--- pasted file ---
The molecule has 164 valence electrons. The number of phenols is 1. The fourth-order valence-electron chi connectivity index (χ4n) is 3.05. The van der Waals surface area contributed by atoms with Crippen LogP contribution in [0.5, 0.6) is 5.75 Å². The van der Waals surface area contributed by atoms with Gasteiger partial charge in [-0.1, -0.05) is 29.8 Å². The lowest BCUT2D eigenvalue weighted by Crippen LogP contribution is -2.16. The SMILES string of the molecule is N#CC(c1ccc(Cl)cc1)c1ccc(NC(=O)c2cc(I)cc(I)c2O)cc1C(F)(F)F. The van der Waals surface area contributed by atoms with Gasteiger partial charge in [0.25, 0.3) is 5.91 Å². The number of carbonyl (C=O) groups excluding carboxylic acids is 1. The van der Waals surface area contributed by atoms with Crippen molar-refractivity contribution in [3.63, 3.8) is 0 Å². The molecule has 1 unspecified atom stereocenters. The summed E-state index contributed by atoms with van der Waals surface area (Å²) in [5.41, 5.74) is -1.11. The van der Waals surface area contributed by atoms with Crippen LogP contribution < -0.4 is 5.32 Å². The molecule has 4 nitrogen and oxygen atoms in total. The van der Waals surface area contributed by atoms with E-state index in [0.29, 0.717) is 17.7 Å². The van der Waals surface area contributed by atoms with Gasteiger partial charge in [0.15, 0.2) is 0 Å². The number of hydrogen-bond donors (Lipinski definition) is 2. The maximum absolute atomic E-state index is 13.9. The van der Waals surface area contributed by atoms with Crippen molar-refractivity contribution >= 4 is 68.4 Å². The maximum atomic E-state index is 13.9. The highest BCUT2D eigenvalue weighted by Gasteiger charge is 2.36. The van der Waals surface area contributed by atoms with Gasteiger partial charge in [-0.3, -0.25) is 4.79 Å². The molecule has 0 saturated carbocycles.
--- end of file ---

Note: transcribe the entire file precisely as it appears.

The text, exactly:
The molecule has 164 valence electrons. The number of phenols is 1. The fourth-order valence-electron chi connectivity index (χ4n) is 3.05. The van der Waals surface area contributed by atoms with Crippen LogP contribution in [0.5, 0.6) is 5.75 Å². The van der Waals surface area contributed by atoms with Gasteiger partial charge in [-0.1, -0.05) is 29.8 Å². The lowest BCUT2D eigenvalue weighted by Crippen LogP contribution is -2.16. The SMILES string of the molecule is N#CC(c1ccc(Cl)cc1)c1ccc(NC(=O)c2cc(I)cc(I)c2O)cc1C(F)(F)F. The van der Waals surface area contributed by atoms with Gasteiger partial charge in [0.25, 0.3) is 5.91 Å². The number of carbonyl (C=O) groups excluding carboxylic acids is 1. The van der Waals surface area contributed by atoms with Crippen molar-refractivity contribution in [3.63, 3.8) is 0 Å². The molecule has 1 unspecified atom stereocenters. The summed E-state index contributed by atoms with van der Waals surface area (Å²) in [5.41, 5.74) is -1.11. The van der Waals surface area contributed by atoms with Crippen LogP contribution < -0.4 is 5.32 Å². The molecule has 4 nitrogen and oxygen atoms in total. The van der Waals surface area contributed by atoms with E-state index in [0.29, 0.717) is 17.7 Å². The van der Waals surface area contributed by atoms with Gasteiger partial charge in [0.15, 0.2) is 0 Å². The number of hydrogen-bond donors (Lipinski definition) is 2. The maximum absolute atomic E-state index is 13.9. The van der Waals surface area contributed by atoms with Crippen molar-refractivity contribution >= 4 is 68.4 Å². The maximum atomic E-state index is 13.9. The highest BCUT2D eigenvalue weighted by Gasteiger charge is 2.36. The van der Waals surface area contributed by atoms with Gasteiger partial charge in [-0.3, -0.25) is 4.79 Å². The molecule has 0 saturated carbocycles.